So, first lets clarify some things:
- In the case of the x86 architecture, it is not the operating system that determines the paging policy, it is the CPU (more specifically it's MMU). How the operating system views the paging system is independent of the the way it is implemented. As a commenter rightly pointed out, there is an OS specific component to paging models. This is subordinate to the hardware's way of doing things.
- 32 bit and 64 bit x86 processors have different paging schemes so you can't really talk about the x86 paging model without also specifying the word size of the processor.
What follows is a massively condensed version of the 32 bit x86 paging model, using the simplest version of it. There are many additional tweaks that are possible and I know that various OS's make use of them. I'm not going into those because I'm not really familiar with the internals of most OS's and because you really shouldn't go into that until you have a grasp on the simpler stuff. If you want the to know all of the wonderful quirks of the x86 paging model, you can go to the Intel docs: Intel System Programming Guide
In the simplest paging model, the memory space is divided into 4KB blocks called pages. A contiguous chunk of 1024 of these is mapped to a page table (which is also 4KB in size). For a further level of indirection, All 1024 page tables are mapped to a 4KB page directory and the base of this directory sits in a special register
%cr3 in the processor. This two level structure is in place because most memory spaces in the OS are sparse which means that most of it is unused. You don't want to keep a bunch of page tables around for memory that isn't touched.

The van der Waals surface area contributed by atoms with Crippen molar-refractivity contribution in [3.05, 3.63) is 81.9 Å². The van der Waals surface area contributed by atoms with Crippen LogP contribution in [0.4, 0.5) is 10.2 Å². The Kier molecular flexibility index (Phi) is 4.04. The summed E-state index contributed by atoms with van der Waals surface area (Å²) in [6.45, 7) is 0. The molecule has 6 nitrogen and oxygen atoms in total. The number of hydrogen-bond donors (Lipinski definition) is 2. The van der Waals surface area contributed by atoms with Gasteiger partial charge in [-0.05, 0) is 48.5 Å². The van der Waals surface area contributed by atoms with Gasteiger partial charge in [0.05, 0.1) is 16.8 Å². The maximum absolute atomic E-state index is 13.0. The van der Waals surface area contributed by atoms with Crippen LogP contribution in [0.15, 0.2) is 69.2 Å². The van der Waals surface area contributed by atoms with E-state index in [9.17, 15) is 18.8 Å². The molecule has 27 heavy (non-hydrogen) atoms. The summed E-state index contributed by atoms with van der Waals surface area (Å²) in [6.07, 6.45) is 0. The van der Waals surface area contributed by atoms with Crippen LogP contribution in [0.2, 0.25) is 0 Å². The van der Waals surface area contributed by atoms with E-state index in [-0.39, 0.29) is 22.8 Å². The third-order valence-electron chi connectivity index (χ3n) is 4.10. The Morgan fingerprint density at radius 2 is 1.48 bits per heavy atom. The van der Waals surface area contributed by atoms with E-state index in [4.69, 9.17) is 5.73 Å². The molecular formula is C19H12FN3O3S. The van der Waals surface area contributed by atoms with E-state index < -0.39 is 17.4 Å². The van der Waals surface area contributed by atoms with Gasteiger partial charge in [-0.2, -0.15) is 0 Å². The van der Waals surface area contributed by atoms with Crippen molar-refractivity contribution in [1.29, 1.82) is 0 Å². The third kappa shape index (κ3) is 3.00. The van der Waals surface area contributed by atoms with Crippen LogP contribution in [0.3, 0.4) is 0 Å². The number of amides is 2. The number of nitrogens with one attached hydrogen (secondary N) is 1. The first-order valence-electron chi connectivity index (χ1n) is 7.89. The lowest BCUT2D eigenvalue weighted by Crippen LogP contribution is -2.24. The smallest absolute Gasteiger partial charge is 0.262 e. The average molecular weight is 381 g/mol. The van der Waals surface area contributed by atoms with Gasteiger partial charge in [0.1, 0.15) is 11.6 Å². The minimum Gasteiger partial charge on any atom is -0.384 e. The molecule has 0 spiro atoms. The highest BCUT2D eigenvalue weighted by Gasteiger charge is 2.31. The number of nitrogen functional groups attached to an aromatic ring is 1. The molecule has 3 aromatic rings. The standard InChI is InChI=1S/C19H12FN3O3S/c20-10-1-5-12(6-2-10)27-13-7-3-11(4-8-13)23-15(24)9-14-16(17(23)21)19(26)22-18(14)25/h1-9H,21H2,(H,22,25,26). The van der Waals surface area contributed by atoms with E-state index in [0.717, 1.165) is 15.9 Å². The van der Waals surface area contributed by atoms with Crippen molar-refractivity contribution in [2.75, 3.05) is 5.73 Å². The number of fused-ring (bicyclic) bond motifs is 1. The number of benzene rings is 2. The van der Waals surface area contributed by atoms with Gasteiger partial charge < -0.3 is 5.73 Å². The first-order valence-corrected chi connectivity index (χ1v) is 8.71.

When you get a memory address, the most significant 10 bits index into the page directory, which gives you the base of the page table. The next 10 bits index into that page table to give you the base of the physical page (also called the physical frame). Finally, the last 12 bits index into the frame. The MMU does all of this for you, assuming you've set
%cr3 to the correct value.
64 bit systems have a 4 level paging system because their memory spaces are much more sparse. Also, it is possible to page sizes that are not 4KB.
To actually get to your questions:
- All of this paging information (tables, directories etc) sits in kernel memory. Note that kernel memory is one big chuck and there is no concept of having kernel memory for a single process.
- There is only one page directory per process. This is because the page directory defines a memory space and each process has exactly one memory space.
- The last paragraph above gives you the way an address is chopped up.
Edit: Clean up and minor modifications.